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JULI: java.util.logging

 
 
gwoodhouse@gmail.com
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Posts: n/a
 
      12-22-2010
Hello all,

I have a question about the JULI logging system that Iíve been unable
to answer for several months now.

I'm using a tomcat server (5.5) to run a web application, inside this
application there are many different logging methods within many
different classes spanning many namespaces. The java code can be
summed up in this example:

package uk.co.graeme.layout.element.register;
import java.util.logging.Logger;

public class ExampleClass
{
private static Logger LOG =
Logger.getLogger(ExampleClass.class.getName());

public Boolean evaluate(String a, String b)
{
try
{
if(a.equalsIgnoreCase(b)) { return true; }
else { return false; }
} catch (Exception e) {
LOG.info ("An exception was thrown");
}
return false;
}
}

Unfortunately this web application has been shipped to me a
logging.properties file which isn't far removed from the default. You
can see the logging file at this URL underneath the String "Example
logging.properties file to be placed in common/classes:":
http://tomcat.apache.org/tomcat-5.5-doc/logging.html

For various reasons i cannot change the properties file.

Now each of the different handlers specified in the example are
logging, I can tell this by the fact that log files are being created
and written to (catalina.log, localhost.log, etc.).

My question is, from the above java code example, where would the
String "An exception was thrown" log to (and how can you tell this?)

Thank you in advance. I'm sorry to ask what seems like a very simple
question but looking through documentation has been surprisingly
unhelpful.

Graeme
 
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Arne VajhÝj
Guest
Posts: n/a
 
      12-24-2010
On 22-12-2010 11:45, http://www.velocityreviews.com/forums/(E-Mail Removed) wrote:
> I have a question about the JULI logging system that Iíve been unable
> to answer for several months now.
>
> I'm using a tomcat server (5.5) to run a web application, inside this
> application there are many different logging methods within many
> different classes spanning many namespaces. The java code can be
> summed up in this example:
>
> package uk.co.graeme.layout.element.register;
> import java.util.logging.Logger;
>
> public class ExampleClass
> {
> private static Logger LOG =
> Logger.getLogger(ExampleClass.class.getName());
>
> public Boolean evaluate(String a, String b)
> {
> try
> {
> if(a.equalsIgnoreCase(b)) { return true; }
> else { return false; }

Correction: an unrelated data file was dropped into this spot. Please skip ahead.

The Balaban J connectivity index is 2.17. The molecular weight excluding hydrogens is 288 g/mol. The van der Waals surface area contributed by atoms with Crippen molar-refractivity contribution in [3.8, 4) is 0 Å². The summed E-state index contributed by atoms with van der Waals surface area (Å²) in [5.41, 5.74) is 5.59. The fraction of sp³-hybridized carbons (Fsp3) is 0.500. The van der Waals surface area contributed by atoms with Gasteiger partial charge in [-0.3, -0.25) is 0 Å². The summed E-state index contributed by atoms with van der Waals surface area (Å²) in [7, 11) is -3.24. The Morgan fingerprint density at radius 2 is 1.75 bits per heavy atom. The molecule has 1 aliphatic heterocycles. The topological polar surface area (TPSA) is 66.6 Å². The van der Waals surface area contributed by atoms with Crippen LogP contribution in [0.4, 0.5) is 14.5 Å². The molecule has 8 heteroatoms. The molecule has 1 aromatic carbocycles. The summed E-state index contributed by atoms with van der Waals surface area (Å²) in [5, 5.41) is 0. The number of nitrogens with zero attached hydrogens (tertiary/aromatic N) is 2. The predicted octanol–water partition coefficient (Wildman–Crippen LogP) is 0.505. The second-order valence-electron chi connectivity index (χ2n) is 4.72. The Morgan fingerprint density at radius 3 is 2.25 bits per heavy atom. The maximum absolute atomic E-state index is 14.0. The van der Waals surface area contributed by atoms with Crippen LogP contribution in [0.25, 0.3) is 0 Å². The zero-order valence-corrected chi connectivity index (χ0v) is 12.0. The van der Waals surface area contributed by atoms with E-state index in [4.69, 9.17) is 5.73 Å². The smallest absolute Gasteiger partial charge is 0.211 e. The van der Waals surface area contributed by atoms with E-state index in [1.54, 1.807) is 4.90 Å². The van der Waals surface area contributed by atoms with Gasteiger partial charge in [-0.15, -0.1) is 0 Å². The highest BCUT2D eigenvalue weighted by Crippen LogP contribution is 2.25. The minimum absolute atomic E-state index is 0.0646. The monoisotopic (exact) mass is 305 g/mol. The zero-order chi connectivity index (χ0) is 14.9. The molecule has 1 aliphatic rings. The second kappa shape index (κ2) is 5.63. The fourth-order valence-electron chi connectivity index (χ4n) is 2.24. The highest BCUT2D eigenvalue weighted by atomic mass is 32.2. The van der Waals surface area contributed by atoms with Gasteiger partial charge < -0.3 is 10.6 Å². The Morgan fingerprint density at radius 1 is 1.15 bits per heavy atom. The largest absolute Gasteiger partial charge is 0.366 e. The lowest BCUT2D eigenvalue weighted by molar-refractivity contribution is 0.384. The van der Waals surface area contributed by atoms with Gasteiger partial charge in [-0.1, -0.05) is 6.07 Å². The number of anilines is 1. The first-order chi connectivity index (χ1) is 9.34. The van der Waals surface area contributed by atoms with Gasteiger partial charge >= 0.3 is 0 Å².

> } catch (Exception e) {
> LOG.info ("An exception was thrown");
> }
> return false;
> }
> }
>
> Unfortunately this web application has been shipped to me a
> logging.properties file which isn't far removed from the default. You
> can see the logging file at this URL underneath the String "Example
> logging.properties file to be placed in common/classes:":
> http://tomcat.apache.org/tomcat-5.5-doc/logging.html
>
> For various reasons i cannot change the properties file.
>
> Now each of the different handlers specified in the example are
> logging, I can tell this by the fact that log files are being created
> and written to (catalina.log, localhost.log, etc.).
>
> My question is, from the above java code example, where would the
> String "An exception was thrown" log to (and how can you tell this?)
>
> Thank you in advance. I'm sorry to ask what seems like a very simple
> question but looking through documentation has been surprisingly
> unhelpful.


As I read the properties files then I believe it should
end up in the catalina log, because that (and the console)
are those assigned to root.

Arne

PS: You can also control logging programmatic, so even
though you can not change the properties file, then you
should be able to get the output to a file of your choice
anyway.

 
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Lew
Guest
Posts: n/a
 
      12-25-2010
Some side notes unrelated to your primary question but still worth mentioning:

(E-Mail Removed) wrote:
>> public class ExampleClass
>> {
>> private static Logger LOG =


The variable name 'LOG' here does not follow the Java naming conventions,
which call for an initial lower-case letter and mixed-case, with the first
letter of compound word parts (or initials) to be upper case, or for this
variable, 'log'.

>> Logger.getLogger(ExampleClass.class.getName());
>>
>> public Boolean evaluate(String a, String b)
>> {
>> try
>> {
>> if(a.equalsIgnoreCase(b)) { return true; }
>> else { return false; }


That is so rococo! Why not just 'return a.equalsIgnoreCase( b) );'?

The simpler form is preferred.

Also, you forgot to prevent 'NullPointerException'.

Why are you returning 'Boolean'? Autoboxing is not the greatest thing. If
you must use it, comment the usage along with its purpose. Don't just leave
stuff like that lying around undocumented.

public boolean evaluate( String a, String b )
{
return (a == null? b == null : a.equalsIgnoreCase( b ));
}

>> } catch (Exception e) {


Why are you checking for exceptions at all, much less 'Exception'?

Checking for 'Exception' is an antipattern, with a few specialized use cases
where you might use it anyway, none of which apply here.

>> LOG.info ("An exception was thrown");
>> }
>> return false;
>> }
>> }

....
>> My question is, from the above java code example, where would the


"Java" (the name of the programming language) is spelled with an upper-case "J".

--
Lew
Ceci n'est pas une pipe.
 
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